Anyway, I have got to the stage where I'm at my happiest when I'm being myself, and if people don't like that, I make allowances and try and be something else. Which generally makes me unhappy. Which is why I love certain people with whom I don't have to pretend, or even better, pussyfoot around their sensibilities and character flaws.

You know who you are.

I keep trying new things all the time, but in the end it will just come down to saying it as it is. Or as I see it. Which in the world of cycling moral relativism is the same thing as all moral viewpoints are conveniently valid and you can therefore consider yourself absolved. At a push.

When dealing with people, one of my colleagues argues that the Hokey-Cokey could very well be what it's all about (and I challenge you to watch this clip and not find it funny on at least three levels). But on this one single point, and nothing else, she is wrong. Dealing with people comes down to two things.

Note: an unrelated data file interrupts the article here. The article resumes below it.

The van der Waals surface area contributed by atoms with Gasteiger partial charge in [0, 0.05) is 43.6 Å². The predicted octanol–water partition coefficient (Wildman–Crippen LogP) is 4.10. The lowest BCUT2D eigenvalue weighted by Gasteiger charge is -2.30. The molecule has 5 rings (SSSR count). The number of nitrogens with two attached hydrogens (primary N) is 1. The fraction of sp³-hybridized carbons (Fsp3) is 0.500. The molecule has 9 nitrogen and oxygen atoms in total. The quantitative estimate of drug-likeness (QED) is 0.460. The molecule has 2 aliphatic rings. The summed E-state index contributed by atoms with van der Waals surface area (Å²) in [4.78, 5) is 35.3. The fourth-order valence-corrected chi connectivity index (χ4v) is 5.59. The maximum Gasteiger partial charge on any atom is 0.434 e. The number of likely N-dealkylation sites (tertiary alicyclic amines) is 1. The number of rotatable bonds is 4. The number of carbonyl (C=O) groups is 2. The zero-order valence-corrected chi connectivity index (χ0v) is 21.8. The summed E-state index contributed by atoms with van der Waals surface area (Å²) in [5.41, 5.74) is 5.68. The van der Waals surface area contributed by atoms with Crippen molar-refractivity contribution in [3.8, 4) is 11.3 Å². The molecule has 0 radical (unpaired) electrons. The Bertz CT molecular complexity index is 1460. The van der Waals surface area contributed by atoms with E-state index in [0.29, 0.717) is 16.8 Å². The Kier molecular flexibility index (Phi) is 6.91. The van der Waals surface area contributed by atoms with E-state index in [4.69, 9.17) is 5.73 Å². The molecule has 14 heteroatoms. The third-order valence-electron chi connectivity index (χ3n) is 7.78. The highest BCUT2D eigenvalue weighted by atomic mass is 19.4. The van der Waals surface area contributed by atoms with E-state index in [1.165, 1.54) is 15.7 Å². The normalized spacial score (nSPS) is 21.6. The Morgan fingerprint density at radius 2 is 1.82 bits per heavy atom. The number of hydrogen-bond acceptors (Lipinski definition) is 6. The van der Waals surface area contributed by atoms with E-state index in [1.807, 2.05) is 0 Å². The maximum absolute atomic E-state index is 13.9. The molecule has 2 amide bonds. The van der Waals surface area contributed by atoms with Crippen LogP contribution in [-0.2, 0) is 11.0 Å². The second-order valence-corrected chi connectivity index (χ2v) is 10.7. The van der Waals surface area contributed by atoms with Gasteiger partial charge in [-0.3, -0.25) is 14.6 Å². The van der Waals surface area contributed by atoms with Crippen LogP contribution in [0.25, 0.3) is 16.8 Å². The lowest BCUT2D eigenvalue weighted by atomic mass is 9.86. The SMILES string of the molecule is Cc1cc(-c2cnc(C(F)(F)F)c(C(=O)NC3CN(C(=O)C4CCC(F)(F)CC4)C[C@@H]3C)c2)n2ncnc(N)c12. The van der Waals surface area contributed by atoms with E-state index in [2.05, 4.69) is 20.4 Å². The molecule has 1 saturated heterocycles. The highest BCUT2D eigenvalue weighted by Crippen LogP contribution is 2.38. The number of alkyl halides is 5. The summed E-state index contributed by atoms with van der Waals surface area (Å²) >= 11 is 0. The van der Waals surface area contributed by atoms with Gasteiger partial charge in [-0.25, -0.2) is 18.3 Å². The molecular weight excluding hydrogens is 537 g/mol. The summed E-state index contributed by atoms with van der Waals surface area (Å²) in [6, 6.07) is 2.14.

First, the unerring predictability of just about everybody. You just have to observe what they are really like over quite a short period. Especially me. Totally true to form and predictable reaction to a set of circumstances. And yes I am still cross. But I should really have seen it coming. It's like the Scorpion and the Frog. You have to accept people as they are.

Second, most people are completely unable to say what they really think, or else they are worried about how other people will react. This tends to lead to fudged e-mails, lots of text messages, assumptions that everybody knows the score. What's wrong with being assertive?